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Column: Here's why we turn empty properties into art spaces

“Raise the shutters on a vacant unit, and life returns to an area”: Arts initiative PrettyvacanT Dublin on bringing energy through art back to abandoned buildings.

Louise Marlborough

IN 2009 I returned to live in my home town of Dublin. While I had been away, the landscape had changed.

All I could see was empty properties. Everywhere. Not just hidden down side streets and in darkened alleys, but across the city and in every suburb and street; thousands of empty offices, retail units, houses and apartments.

We all know the story: recession, foreclosures and bankruptcy leading to vacated premises, empty shops and vacant properties.

But I knew these properties still had great potential. And so whilst some saw them as a blight on the landscape and a visual reminder of Ireland’s financial woes, I saw an opportunity. As Hillary Clinton said, “Never waste a good crisis”.

So, using my background in visual arts, I set up PrettyvacanT Dublin, an arts initiative repurposing vacant properties as temporary exhibition spaces for artists.

The challenge is to make people think about the way vacant space is being under-used in Ireland

The aim of PrettyvacanT Dublin is to enliven Dublin’s empty buildings through painting, photography and installation, to bring art on to the high street, and to the public, in a more disarming and unexpected way. The challenge is to make people think about the way vacant space is being under-used in Ireland.

Raise the shutters on a vacant unit, and life returns to an area. Use art to make buildings more aesthetically appealing, and you demonstrate a property is fit for purpose. Create positive attention for a building otherwise ignored, and you advertise its availability to potential suitors.

Furthermore, provide artists with an alternative platform to display their work, and you give them a place to meet, exchange ideas, and hone their craft.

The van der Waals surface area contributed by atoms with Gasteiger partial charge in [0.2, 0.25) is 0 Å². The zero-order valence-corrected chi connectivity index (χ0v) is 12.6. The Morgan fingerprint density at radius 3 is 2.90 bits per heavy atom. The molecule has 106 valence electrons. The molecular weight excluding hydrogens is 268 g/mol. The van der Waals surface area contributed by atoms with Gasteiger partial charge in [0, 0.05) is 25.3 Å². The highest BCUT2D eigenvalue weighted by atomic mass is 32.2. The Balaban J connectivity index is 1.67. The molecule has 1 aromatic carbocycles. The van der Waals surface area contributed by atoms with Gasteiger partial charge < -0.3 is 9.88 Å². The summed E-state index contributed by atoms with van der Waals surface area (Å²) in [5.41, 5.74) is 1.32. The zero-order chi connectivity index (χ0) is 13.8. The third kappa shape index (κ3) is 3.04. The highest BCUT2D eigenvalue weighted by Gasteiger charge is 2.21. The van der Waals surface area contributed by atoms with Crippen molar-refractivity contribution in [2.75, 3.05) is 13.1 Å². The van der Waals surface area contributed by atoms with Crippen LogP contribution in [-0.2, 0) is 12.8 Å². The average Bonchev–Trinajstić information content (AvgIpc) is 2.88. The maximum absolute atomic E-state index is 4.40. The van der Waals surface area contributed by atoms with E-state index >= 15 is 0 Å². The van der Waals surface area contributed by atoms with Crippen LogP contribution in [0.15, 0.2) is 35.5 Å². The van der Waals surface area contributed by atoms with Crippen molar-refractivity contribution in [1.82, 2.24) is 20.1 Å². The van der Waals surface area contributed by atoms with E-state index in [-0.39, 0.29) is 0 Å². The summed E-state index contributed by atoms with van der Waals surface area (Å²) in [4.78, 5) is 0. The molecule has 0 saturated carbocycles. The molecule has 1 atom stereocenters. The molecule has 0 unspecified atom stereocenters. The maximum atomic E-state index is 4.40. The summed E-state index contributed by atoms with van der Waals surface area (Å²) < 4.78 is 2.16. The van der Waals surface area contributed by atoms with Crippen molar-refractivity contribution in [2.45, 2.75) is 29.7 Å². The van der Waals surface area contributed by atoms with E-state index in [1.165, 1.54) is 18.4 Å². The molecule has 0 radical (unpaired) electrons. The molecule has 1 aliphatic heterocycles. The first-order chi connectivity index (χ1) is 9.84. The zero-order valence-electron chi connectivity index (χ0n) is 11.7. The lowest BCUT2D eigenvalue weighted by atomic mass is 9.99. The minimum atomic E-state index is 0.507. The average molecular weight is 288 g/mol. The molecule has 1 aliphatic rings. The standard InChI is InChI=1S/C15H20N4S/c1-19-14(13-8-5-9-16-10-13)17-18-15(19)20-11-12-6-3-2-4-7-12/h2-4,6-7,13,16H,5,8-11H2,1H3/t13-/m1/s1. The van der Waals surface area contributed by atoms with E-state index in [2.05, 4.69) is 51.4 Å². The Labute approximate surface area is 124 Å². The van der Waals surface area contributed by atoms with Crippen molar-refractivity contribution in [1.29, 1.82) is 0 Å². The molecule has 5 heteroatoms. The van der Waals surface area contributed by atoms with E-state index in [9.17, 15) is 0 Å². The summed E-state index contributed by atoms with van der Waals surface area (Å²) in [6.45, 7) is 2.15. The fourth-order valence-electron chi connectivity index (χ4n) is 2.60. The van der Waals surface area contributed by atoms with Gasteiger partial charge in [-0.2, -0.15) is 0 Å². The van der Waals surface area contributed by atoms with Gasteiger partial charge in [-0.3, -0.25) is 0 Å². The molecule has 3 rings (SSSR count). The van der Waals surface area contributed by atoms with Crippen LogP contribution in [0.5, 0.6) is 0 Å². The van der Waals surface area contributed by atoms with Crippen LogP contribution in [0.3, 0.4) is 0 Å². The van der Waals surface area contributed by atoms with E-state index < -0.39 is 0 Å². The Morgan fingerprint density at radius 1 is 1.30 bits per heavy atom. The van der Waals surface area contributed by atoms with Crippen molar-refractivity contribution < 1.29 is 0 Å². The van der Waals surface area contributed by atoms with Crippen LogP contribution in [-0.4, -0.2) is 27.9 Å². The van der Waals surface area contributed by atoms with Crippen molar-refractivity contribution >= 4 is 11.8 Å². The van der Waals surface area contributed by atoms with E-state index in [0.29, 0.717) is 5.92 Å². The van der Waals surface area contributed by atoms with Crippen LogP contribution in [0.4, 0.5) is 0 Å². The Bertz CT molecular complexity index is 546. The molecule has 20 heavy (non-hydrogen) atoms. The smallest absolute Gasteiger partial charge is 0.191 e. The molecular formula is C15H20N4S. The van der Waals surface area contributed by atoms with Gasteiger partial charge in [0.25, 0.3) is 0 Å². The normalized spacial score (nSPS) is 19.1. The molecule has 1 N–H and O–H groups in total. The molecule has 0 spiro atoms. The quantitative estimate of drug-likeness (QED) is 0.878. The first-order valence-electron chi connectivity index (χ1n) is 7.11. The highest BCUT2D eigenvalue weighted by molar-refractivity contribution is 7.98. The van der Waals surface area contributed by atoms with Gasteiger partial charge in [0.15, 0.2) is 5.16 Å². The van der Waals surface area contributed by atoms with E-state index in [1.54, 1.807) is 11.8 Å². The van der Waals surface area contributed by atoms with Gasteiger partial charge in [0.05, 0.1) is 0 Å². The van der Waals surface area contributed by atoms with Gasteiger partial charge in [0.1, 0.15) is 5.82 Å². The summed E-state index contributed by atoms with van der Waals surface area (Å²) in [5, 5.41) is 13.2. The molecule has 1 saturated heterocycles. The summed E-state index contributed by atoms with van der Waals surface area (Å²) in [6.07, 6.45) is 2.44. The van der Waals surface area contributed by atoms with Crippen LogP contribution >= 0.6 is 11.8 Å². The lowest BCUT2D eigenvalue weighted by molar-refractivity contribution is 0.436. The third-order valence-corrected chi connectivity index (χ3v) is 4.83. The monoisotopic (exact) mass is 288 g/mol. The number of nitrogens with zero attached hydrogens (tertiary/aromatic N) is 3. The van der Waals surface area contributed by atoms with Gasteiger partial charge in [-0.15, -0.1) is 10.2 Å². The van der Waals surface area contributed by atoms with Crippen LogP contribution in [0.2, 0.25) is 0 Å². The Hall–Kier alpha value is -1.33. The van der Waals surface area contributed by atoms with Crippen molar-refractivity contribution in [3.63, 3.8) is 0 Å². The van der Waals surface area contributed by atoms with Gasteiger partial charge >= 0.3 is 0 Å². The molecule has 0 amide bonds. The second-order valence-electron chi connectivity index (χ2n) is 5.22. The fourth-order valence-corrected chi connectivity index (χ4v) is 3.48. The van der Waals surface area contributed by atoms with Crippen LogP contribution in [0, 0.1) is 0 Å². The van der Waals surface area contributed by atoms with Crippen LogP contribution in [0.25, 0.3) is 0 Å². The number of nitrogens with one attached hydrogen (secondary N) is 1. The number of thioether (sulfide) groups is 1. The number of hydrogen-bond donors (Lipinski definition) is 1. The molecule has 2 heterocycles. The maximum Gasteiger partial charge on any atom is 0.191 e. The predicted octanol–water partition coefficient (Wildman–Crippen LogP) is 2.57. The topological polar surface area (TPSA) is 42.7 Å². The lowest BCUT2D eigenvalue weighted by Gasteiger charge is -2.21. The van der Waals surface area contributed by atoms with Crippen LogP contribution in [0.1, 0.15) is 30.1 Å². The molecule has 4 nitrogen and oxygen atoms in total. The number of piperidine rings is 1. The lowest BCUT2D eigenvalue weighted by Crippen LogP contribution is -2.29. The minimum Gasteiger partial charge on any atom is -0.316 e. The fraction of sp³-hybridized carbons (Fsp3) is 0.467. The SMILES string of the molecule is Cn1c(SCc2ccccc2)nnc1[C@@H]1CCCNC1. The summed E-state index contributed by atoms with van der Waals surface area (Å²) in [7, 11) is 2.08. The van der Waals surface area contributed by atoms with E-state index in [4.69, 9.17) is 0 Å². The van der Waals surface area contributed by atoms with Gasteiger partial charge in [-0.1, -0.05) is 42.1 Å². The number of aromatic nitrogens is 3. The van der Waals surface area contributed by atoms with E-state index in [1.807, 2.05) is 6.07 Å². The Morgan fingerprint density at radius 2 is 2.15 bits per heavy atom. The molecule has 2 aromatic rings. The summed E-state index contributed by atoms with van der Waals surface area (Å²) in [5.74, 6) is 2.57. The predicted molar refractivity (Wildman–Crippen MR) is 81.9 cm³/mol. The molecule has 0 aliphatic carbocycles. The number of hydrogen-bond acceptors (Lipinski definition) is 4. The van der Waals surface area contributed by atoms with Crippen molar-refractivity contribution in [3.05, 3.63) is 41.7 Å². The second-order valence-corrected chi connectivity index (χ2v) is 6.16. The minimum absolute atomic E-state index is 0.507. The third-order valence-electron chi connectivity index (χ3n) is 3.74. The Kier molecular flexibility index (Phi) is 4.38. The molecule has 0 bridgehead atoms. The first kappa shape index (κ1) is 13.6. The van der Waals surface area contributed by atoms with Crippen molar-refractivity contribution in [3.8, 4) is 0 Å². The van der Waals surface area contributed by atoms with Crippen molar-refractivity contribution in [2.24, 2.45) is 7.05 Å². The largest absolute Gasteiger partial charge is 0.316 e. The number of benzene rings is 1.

To date, despite not being in receipt of any funding, PrettyvacanT Dublin has grown over the last three years, and has organised 12 highly successful events across 10 locations, worked with over sixty individual artists and received thousands of visitors. We’ve transformed former supermarkets, repurposed disused travel agents’ shops, and reworked abandoned office.

Like a cross between The Wombles and The A-Team locked in a garage, we’ve recycled, reused and re-employed the materials we’ve found on the floor to help deliver our exhibitions. We’ve used leftover furniture, utilised shop fittings to hang artwork and even refitted existing wall panels to create gallery walls.

In keeping with the DIY ethos, we find our artists via social media. The digital space is the perfect place to cultivate relationships and research potential shows because it’s free. Twitter and Facebook allow us issue open calls, before launching a show into the real world.

Whilst there does not seem to be a national strategy to tackle the national issue of vacant properties in Ireland, arts collectives and arts organisations taking it upon themselves to lead the conversation and fuel the fire. And it’s working. Recently, PrettyvacanT Dublin was asked take the mic at a conference held by Dublin City Council on the use of vacant spaces in the city, evidencing an authority beginning to wake up to the potential of such schemes – incidentally ones which have are already successful in other cities around the world.

Of course, NAMA is the motherlode. If these properties were opened up to alternative cultural use it would be recognition of the potential in vacant spaces.

All of this isn’t meant to sound self-aggrandising, rather it’s to highlight that solutions never need be expensive, and that open and collaborative dialogue encourages people to think of new, and cheap, ways of addressing a problem. PrettyvacanT Dublin provides one such solution, but no doubt there are many more.

The take-out is this: think about every empty shop. Every office. Every house. Think about its potential.

What could happen there?

Louise Marlborough is Founder and Director of PrettyvacanT Dublin. More information on prettyvacantdublin.com Their current show ‘Shoot the Tiger’ is taking place at Unit 3, James Joyce Street, Dublin 1 until 31 March, open Tues – Sat, 12 -5pm.

Read: Ghost estates brought to book in post-Tiger exhibition>

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